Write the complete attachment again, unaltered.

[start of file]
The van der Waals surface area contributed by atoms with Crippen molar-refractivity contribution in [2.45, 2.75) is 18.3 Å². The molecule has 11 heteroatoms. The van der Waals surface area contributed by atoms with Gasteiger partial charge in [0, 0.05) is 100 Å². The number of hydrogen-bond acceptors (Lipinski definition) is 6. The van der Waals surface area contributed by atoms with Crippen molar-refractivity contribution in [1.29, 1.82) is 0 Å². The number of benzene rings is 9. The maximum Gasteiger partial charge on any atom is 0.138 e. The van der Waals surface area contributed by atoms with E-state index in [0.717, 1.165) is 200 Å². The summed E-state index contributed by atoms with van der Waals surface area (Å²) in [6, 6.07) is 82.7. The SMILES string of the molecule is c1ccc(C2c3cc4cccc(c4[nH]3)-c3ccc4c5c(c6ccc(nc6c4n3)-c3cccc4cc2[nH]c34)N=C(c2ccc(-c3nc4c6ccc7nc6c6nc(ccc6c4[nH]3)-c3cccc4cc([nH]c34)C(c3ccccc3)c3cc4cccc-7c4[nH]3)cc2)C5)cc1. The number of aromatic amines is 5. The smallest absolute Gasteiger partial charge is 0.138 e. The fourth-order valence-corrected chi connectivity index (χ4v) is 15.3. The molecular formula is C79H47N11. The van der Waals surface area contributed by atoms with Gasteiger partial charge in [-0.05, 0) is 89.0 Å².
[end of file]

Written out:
The van der Waals surface area contributed by atoms with Crippen molar-refractivity contribution in [2.45, 2.75) is 18.3 Å². The molecule has 11 heteroatoms. The van der Waals surface area contributed by atoms with Gasteiger partial charge in [0, 0.05) is 100 Å². The number of hydrogen-bond acceptors (Lipinski definition) is 6. The van der Waals surface area contributed by atoms with Crippen molar-refractivity contribution in [1.29, 1.82) is 0 Å². The number of benzene rings is 9. The maximum Gasteiger partial charge on any atom is 0.138 e. The van der Waals surface area contributed by atoms with E-state index in [0.717, 1.165) is 200 Å². The summed E-state index contributed by atoms with van der Waals surface area (Å²) in [6, 6.07) is 82.7. The SMILES string of the molecule is c1ccc(C2c3cc4cccc(c4[nH]3)-c3ccc4c5c(c6ccc(nc6c4n3)-c3cccc4cc2[nH]c34)N=C(c2ccc(-c3nc4c6ccc7nc6c6nc(ccc6c4[nH]3)-c3cccc4cc([nH]c34)C(c3ccccc3)c3cc4cccc-7c4[nH]3)cc2)C5)cc1. The number of aromatic amines is 5. The smallest absolute Gasteiger partial charge is 0.138 e. The fourth-order valence-corrected chi connectivity index (χ4v) is 15.3. The molecular formula is C79H47N11. The van der Waals surface area contributed by atoms with Gasteiger partial charge in [-0.05, 0) is 89.0 Å².